SIGN UP

Anniversary Year of the War of 1812

Avatar Image
Clanad | 22:25 Mon 28th May 2012 | History
22 Answers
Another connection between two peoples divided by a common language (apologies to Sir Winston Churchill of perhaps Wilde).

This year is the 200th Anniverseray of the War of 1812... ya'll burned Washington, but in exchange Francis Scott Key wrote the The Star Spangled Banner[i (our National Anthem) while watching the bombardment of [i]Fort McHenry[i].

However, the biggest victory for the American side was the elimination of [i]pease] as a food (favorite of the Brtish troops). Whew! No one ever eats pease here!

Answers

1 to 20 of 22rss feed

1 2 Next Last

Avatar Image
4th November 1775, the Continental Congress stipulated the requirements for Garrison Rations and these were distinctly similar to those of the British Army, including "3 pints of peas [pease] or beans per week, or vegetables equivalent". In short time the "vegetable equivalents" were specified as onions, potatoes and turnips. Although US Army rations...
23:21 Tue 29th May 2012
Pease pudding hot
pease pudding cold
Pease pudding in the pot
Three days old.
Our American cousins don't know what they're missing.
Sounds like a pretty violent year

http://en.wikipedia.org/wiki/1812
Anyone who boils carrots and peas in the same pot is unhygienic.
Dogma rules OK ?
Was that not when the White House was painted white to hide the scorch marks?
Useless piece of information. I used to work in an office in Edinburgh which had been designed by the same architect who designed the White House.
We had an American writer visit as part of research for a book he was writing about the architect and the White House.
I often wondered if he got it published
nungate - I believe that the Irish-American architect of the White House has no direct links with Edinburgh architecture per se. County Kilkenny born James Hoban was apprentice to Cork born Thomas Ivory in Dublin before emigrating to the US.

Forgive the following ramble, but it includes direct and convoluted connections to Auld Reekie...

To facilitate construction of Hoban's White House, master stonemasons were sought throughout the US and Europe; at least eight were recruited in Edinburgh. These eight masons, being Freemasons, were founder members of the Federal Lodge No.1 in DC, with the first Lodge Master being architect James Hoban. No doubt the Lodge would have been visited by President George Washington who had been initiated to Masonry four decades earlier in the Fredericksburg Lodge, Virginia - this lodge received its Charter from the Grand Lodge of Scotland, Edinburgh.

[Ramble ends]

Basil Paterson College makes proud claim that it "was built by the same stone mason that constructed the White House in America!".

http://www.basilpater..._language_school.html
One man's pease is another man's dhal.....dammit Clanad this post is enough to get you branded racist..... ;)
Question Author
Apparently Hoban designed the White House to be a replica of the house of the Duke of Leinster in Dublin, which was a very typical Irish country home.

As to the fire... it gutted the structure, but (some say Providentially) a rain storm doused the fire. It was[i painted with a limestone white wash but was later repainted with a white, lead based paint.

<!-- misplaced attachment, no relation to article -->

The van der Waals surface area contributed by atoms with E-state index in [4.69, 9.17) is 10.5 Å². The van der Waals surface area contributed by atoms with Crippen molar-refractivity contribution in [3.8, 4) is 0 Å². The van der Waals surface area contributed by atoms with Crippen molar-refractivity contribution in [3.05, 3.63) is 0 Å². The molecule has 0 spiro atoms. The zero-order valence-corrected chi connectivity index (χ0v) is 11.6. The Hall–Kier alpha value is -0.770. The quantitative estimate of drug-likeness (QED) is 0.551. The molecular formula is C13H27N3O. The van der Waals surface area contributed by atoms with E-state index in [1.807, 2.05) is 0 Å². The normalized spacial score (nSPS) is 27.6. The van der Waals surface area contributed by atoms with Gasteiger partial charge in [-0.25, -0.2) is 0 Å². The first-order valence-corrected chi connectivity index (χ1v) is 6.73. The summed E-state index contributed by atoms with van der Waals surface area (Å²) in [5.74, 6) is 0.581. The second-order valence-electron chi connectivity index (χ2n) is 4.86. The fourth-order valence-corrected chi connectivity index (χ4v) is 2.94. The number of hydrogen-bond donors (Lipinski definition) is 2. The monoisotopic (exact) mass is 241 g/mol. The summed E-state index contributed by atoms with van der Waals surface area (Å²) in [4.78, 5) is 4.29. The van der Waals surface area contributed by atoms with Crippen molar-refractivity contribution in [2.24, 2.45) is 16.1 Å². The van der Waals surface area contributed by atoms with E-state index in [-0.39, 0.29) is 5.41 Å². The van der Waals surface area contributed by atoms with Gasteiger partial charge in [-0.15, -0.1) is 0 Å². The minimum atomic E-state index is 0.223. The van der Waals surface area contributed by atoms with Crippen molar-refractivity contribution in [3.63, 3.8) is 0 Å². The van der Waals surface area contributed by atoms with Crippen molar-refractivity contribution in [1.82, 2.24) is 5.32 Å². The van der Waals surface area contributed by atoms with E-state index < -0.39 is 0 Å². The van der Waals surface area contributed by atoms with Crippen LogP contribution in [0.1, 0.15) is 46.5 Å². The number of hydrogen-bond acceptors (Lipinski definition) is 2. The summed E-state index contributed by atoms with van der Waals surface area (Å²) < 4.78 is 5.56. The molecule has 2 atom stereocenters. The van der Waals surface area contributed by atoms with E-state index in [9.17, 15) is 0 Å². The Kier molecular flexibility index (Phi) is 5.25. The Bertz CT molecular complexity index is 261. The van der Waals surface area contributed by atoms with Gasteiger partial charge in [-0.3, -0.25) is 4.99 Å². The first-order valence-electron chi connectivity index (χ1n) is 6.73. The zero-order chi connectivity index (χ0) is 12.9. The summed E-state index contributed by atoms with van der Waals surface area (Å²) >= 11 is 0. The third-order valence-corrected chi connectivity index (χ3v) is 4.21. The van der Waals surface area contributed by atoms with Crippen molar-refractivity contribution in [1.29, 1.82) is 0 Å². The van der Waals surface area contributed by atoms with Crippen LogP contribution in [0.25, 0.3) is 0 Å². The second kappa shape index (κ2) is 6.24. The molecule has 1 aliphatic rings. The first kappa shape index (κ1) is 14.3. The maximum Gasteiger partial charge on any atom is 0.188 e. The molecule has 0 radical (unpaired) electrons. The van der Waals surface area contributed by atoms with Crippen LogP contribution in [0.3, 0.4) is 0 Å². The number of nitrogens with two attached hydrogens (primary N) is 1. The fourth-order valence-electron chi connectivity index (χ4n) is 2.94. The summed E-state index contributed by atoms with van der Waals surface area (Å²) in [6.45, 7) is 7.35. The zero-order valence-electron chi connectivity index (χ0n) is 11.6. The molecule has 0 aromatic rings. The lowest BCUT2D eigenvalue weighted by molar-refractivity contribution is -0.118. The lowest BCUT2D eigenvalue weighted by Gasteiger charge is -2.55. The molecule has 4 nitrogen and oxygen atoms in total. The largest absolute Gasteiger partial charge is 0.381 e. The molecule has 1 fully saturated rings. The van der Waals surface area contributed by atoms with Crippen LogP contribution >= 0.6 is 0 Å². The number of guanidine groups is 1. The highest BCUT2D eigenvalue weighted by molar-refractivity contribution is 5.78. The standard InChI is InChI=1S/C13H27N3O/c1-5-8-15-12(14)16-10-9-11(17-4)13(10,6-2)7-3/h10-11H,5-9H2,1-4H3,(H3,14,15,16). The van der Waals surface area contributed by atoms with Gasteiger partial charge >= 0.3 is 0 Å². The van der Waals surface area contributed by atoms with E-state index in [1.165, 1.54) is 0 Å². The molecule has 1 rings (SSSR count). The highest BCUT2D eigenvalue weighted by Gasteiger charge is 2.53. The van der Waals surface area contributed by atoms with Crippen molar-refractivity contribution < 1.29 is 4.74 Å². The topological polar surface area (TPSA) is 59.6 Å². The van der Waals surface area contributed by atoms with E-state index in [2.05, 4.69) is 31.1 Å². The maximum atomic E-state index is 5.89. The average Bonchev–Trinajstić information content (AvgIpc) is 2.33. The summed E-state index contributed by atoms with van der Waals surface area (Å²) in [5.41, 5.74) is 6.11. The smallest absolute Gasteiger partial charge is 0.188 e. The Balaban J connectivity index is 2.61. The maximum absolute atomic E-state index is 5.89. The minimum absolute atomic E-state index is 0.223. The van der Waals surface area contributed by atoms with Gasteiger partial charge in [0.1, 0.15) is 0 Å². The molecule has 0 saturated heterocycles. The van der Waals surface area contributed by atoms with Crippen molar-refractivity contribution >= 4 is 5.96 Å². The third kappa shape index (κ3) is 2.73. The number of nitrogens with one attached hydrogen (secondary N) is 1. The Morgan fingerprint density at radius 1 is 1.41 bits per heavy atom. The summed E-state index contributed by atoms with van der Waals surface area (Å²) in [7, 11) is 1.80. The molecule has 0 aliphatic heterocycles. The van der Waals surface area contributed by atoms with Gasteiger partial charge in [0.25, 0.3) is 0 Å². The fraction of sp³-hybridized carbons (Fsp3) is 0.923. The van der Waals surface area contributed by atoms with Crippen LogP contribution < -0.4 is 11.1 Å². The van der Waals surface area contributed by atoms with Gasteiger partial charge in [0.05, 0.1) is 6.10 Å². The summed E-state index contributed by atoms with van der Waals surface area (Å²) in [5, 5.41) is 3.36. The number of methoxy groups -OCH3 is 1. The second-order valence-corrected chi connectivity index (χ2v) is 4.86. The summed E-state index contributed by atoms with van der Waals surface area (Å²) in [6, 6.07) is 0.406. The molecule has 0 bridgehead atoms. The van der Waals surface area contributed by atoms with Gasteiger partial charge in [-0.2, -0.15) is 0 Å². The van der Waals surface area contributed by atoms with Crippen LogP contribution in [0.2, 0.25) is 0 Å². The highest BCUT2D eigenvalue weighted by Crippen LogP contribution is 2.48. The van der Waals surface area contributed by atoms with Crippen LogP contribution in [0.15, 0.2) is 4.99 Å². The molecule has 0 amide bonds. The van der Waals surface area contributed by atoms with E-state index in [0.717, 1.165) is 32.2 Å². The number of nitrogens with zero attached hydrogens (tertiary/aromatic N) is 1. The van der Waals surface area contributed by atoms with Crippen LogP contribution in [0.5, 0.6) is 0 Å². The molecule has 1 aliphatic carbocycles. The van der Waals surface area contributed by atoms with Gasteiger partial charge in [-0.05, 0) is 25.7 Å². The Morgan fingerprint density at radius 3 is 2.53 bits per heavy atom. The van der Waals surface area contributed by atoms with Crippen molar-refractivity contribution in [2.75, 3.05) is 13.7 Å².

Now, if the [i]italics] function on this site would work as well as the stirring up a debate about Brits food and Irish country home designs...
Pease a 'favourite of the British troops'? Are you sure about that, Clanad?!!
Question Author
Heathfield, this website (and others) states that a part of the daily ration issued to British troops during that War includes 3/7 pint of pease ...

http://www.warof1812.ca/food.htm
Mushy peas, similar to pease, I believe, are considered a delicacy still in parts of the north of England
Is that like guacamole?
Hopkirk, you not Peter Mandleson in real life, are you?
How very dare you
lol. Didn't he mistake guacamole for pease in a chip shop in Hartlepool while campaigning for election?
See at about 26 seconds in
http://www.youtube.com/watch?gl=GB&feature=related&hl=en-GB&v=zdBuDSEokz0
4th November 1775, the Continental Congress stipulated the requirements for Garrison Rations and these were distinctly similar to those of the British Army, including "3 pints of peas [pease] or beans per week, or vegetables equivalent". In short time the "vegetable equivalents" were specified as onions, potatoes and turnips. Although US Army rations changed relatively little until 1892, pease fell out of favour in the years leading up to the American Civil War at which point potatoes were included as a regular ration component.

Peas [canned] were reintroduced for the "New Army Rations" of 1933.

http://www.qmfound.co...he_army_1775_1950.htm
http://www.qmmuseum.l...my.mil/ccc_forest.htm
the pease provide the breeze
to make your banner flutter
the unpleasant smell if you please
is down to bread and butter

Sir Jonny Fartpants ( 1775- 1777)

1 to 20 of 22rss feed

1 2 Next Last

Do you know the answer?

Anniversary Year of the War of 1812

Answer Question >>

Related Questions

Sorry, we can't find any related questions. Try using the search bar at the top of the page to search for some keywords, or choose a topic and submit your own question.